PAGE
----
The Society for the Study of the Indigenous Languages of the Americas

Call for papers: From Scroll to Scrolling: Shifting cultures of language and identity

Rohatyn Center for Global Affairs

5th Annual International and Interdisciplinary Conference


Call for Papers


From Scroll to Scrolling: Shifting cultures of language and identity


March 9-11, 2017

Middlebury College, Vermont, USA

Language and identity are inseparable. Changes in writing technology, on the one hand, and in

power dynamics, on the other, shape communities and individual identities. This conference

examines two intertwined themes: One, the impact of the production and circulation of texts,

over time and place, on practices of writing, reading, and the transmission of knowledge. Two,

the way in which power imbalances affect language use, community, and identity. As writing

technologies emerge, decisions are made regarding what knowledge gets preserved and

(re)produced or forgotten and lost. Changes in technologies of writing and access to their

control have profound effects on cultural survival and social change.

The conference will address questions such as

  • How are individual and cultural identities linked to the materiality of a given language

and its writing system (e.g., the painterly quality of Chinese ideographs; Helvetica

typeface)? Are there universal elements of written technology that transcend

particulars? Is digital technology—the ability to type any language on a single

keyboard—flattening or erasing the materiality of individual languages?

  • How have the physical aspects of the production and circulation of texts (e.g. carvings,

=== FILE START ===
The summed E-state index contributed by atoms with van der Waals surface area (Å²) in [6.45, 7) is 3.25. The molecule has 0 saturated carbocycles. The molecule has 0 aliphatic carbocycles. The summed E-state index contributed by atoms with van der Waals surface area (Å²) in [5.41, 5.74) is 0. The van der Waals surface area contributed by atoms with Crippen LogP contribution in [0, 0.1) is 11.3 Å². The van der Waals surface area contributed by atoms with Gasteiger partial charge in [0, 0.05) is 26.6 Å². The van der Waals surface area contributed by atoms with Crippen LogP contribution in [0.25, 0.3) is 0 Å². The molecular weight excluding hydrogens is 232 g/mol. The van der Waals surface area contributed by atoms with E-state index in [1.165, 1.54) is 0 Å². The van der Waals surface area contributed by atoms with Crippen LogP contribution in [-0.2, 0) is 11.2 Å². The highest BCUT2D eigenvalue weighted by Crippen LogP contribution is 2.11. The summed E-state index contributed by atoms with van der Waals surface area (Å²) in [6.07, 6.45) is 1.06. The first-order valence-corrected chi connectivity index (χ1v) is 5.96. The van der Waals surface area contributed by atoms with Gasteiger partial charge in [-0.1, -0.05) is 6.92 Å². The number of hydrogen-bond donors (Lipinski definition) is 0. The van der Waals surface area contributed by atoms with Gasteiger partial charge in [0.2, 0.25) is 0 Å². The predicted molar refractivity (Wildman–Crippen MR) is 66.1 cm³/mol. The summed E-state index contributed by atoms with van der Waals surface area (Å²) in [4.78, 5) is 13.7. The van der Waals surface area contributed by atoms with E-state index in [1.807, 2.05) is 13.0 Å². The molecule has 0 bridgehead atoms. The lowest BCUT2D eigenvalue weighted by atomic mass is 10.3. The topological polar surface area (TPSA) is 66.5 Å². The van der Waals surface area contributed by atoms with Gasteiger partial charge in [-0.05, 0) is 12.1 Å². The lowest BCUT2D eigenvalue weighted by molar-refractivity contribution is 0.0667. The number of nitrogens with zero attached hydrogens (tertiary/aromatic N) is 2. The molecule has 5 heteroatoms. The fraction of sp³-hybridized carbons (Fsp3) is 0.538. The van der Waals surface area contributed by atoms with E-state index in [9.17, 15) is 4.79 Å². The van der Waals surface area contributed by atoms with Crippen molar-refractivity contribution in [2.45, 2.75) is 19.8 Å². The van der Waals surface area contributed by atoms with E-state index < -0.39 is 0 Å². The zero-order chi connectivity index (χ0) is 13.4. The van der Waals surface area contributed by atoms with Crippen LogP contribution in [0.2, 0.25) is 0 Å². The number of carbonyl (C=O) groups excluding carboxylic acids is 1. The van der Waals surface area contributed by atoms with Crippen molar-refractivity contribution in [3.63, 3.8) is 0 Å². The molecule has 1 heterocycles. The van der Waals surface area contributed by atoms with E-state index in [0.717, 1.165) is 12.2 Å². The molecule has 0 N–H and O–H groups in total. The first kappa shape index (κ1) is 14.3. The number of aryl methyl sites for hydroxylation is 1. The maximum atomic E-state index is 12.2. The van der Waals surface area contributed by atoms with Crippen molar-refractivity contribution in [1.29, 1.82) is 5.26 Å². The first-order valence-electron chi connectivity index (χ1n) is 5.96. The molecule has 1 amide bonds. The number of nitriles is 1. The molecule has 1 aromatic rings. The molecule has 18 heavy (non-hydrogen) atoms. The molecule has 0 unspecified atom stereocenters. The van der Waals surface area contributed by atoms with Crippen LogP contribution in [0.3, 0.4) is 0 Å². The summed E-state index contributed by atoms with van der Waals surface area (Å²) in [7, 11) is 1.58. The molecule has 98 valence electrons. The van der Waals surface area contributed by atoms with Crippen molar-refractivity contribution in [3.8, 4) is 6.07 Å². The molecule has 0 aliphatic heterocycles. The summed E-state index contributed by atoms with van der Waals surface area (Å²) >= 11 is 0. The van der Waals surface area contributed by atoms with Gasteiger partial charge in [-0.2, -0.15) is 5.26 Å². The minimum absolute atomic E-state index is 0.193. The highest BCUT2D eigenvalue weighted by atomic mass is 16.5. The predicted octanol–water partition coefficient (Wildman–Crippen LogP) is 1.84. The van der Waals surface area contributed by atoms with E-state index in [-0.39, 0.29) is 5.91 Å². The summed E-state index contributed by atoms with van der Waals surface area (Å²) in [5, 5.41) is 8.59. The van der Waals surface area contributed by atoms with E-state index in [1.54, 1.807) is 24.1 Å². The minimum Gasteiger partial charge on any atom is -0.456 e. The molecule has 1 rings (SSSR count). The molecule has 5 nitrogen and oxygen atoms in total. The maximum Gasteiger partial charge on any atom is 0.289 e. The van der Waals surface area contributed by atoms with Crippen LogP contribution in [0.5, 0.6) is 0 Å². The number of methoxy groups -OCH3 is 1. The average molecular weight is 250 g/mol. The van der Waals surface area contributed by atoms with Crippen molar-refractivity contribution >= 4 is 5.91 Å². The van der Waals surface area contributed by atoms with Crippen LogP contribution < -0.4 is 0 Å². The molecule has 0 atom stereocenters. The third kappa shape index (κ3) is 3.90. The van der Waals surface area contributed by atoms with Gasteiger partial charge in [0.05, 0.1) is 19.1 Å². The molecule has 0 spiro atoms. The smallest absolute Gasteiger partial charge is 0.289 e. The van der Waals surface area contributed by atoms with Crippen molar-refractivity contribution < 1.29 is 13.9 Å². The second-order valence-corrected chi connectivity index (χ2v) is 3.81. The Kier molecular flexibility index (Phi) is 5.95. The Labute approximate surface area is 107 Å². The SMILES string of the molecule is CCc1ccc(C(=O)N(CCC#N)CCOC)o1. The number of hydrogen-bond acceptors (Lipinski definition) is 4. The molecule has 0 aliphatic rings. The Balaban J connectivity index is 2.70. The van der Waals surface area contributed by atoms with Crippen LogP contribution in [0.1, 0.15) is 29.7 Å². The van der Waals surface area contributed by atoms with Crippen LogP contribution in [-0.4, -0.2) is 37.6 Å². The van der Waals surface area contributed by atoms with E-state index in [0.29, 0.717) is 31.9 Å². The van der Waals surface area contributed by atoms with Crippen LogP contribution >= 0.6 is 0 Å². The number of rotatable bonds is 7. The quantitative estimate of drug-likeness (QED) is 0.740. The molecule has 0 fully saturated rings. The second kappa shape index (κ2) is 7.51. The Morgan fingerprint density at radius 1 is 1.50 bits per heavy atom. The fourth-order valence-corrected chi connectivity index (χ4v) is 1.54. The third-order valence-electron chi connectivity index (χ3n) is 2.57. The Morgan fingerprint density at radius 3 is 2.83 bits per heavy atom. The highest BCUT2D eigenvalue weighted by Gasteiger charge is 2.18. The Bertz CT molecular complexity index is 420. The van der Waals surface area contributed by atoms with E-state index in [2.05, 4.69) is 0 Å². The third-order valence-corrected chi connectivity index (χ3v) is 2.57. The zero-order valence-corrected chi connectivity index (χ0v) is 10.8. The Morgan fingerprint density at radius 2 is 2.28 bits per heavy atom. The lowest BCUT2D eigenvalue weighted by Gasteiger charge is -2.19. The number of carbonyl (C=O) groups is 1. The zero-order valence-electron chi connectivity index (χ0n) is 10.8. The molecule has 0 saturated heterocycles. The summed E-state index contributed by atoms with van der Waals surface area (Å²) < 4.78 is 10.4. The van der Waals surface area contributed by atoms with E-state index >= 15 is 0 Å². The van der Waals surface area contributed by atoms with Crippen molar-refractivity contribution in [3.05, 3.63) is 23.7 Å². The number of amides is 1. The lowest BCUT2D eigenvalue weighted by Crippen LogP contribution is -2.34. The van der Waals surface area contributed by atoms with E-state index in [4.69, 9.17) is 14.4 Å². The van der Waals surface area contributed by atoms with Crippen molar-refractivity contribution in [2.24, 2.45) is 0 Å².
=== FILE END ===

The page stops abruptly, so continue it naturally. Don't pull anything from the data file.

scroll, codex, manuscript, screen) shaped knowledge production over time? How have

changes in ways of writing and reading lent new meanings to ‘old’ texts, and new

reading experiences?

  • How does the study of ancient technologies of writing and reading—epigraphy,

scholarship of Chinese bone script—inform contemporary understandings of cultural

community? Does it suggest essential continuities? Or does it suggest a rupture with

the past in which technology has fundamentally changed the nature of communication?

  • How have national literatures and cultures negotiated the distance between their oral

and written languages through time? How have uses of technologies of writing created

or reflected this distance?

  • How have religious communities negotiated changes in technologies of writing and what

role have sacred languages played in the construction of shared religious identities

across linguistically diverse communities?

Presenters may want to address the following themes:

  • Language and identity
  • Materiality of language
  • Sacred language
  • Orality, literacy, and new media
  • Poetics, textuality, politics
  • Censorship and language policies: threatened and disappearing languages
  • Technologies of writing—multiplicity, diversity and change
  • Technology, hybridity, authorship

We invite papers that address these issues from a range of disciplinary perspectives as they

pertain to different historical periods and geographical locations.

Those interested in presenting at the conference should send an abstract (no more than 250

words) and their curriculum vitae by October 1, 2016, to the organizers below. The selection

process is competitive.

Funds are available to support travel and lodging of all participants.


Tamar Mayer, Professor of Geography and Director of the Rohatyn Center for Global Affairs,

Steve Snyder, Professor of Japanese Studies and Dean of Language Schools,

Juana Gamero de Coca, Associate Professor of Spanish,

Marybeth Nevins, Associate Professor of Anthropology,

Updated: September 4, 2016 — 11:40 am

The Author


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